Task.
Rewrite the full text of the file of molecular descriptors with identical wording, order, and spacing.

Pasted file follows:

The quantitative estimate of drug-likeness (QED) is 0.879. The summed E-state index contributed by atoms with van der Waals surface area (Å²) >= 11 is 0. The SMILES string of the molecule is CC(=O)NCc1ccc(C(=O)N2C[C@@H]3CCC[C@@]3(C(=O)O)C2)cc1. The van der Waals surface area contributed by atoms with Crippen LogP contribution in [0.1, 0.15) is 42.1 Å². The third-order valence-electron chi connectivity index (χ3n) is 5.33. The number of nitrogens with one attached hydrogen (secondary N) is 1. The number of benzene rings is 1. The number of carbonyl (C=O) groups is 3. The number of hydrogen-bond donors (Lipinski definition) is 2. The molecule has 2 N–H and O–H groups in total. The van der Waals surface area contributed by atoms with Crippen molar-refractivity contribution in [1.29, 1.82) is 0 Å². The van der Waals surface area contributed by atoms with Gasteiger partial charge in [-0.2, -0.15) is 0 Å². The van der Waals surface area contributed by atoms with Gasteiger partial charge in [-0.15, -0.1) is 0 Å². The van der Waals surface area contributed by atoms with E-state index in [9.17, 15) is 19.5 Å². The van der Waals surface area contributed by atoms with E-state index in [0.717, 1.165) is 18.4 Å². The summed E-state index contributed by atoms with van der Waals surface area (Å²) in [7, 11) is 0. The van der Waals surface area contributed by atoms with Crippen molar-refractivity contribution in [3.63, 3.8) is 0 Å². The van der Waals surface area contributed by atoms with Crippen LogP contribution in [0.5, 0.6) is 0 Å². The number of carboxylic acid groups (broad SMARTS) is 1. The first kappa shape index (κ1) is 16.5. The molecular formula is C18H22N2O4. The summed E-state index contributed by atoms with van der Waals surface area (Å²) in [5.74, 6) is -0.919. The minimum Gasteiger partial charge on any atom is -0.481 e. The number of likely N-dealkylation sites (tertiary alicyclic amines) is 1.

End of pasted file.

The quantitative estimate of drug-likeness (QED) is 0.879. The summed E-state index contributed by atoms with van der Waals surface area (Å²) >= 11 is 0. The SMILES string of the molecule is CC(=O)NCc1ccc(C(=O)N2C[C@@H]3CCC[C@@]3(C(=O)O)C2)cc1. The van der Waals surface area contributed by atoms with Crippen LogP contribution in [0.1, 0.15) is 42.1 Å². The third-order valence-electron chi connectivity index (χ3n) is 5.33. The number of nitrogens with one attached hydrogen (secondary N) is 1. The number of benzene rings is 1. The number of carbonyl (C=O) groups is 3. The number of hydrogen-bond donors (Lipinski definition) is 2. The molecule has 2 N–H and O–H groups in total. The van der Waals surface area contributed by atoms with Crippen molar-refractivity contribution in [1.29, 1.82) is 0 Å². The van der Waals surface area contributed by atoms with Gasteiger partial charge in [-0.2, -0.15) is 0 Å². The van der Waals surface area contributed by atoms with Gasteiger partial charge in [-0.15, -0.1) is 0 Å². The van der Waals surface area contributed by atoms with E-state index in [9.17, 15) is 19.5 Å². The van der Waals surface area contributed by atoms with E-state index in [0.717, 1.165) is 18.4 Å². The summed E-state index contributed by atoms with van der Waals surface area (Å²) in [7, 11) is 0. The van der Waals surface area contributed by atoms with Crippen molar-refractivity contribution in [3.63, 3.8) is 0 Å². The van der Waals surface area contributed by atoms with Crippen LogP contribution in [0.5, 0.6) is 0 Å². The number of carboxylic acid groups (broad SMARTS) is 1. The first kappa shape index (κ1) is 16.5. The molecular formula is C18H22N2O4. The summed E-state index contributed by atoms with van der Waals surface area (Å²) in [5.74, 6) is -0.919. The minimum Gasteiger partial charge on any atom is -0.481 e. The number of likely N-dealkylation sites (tertiary alicyclic amines) is 1.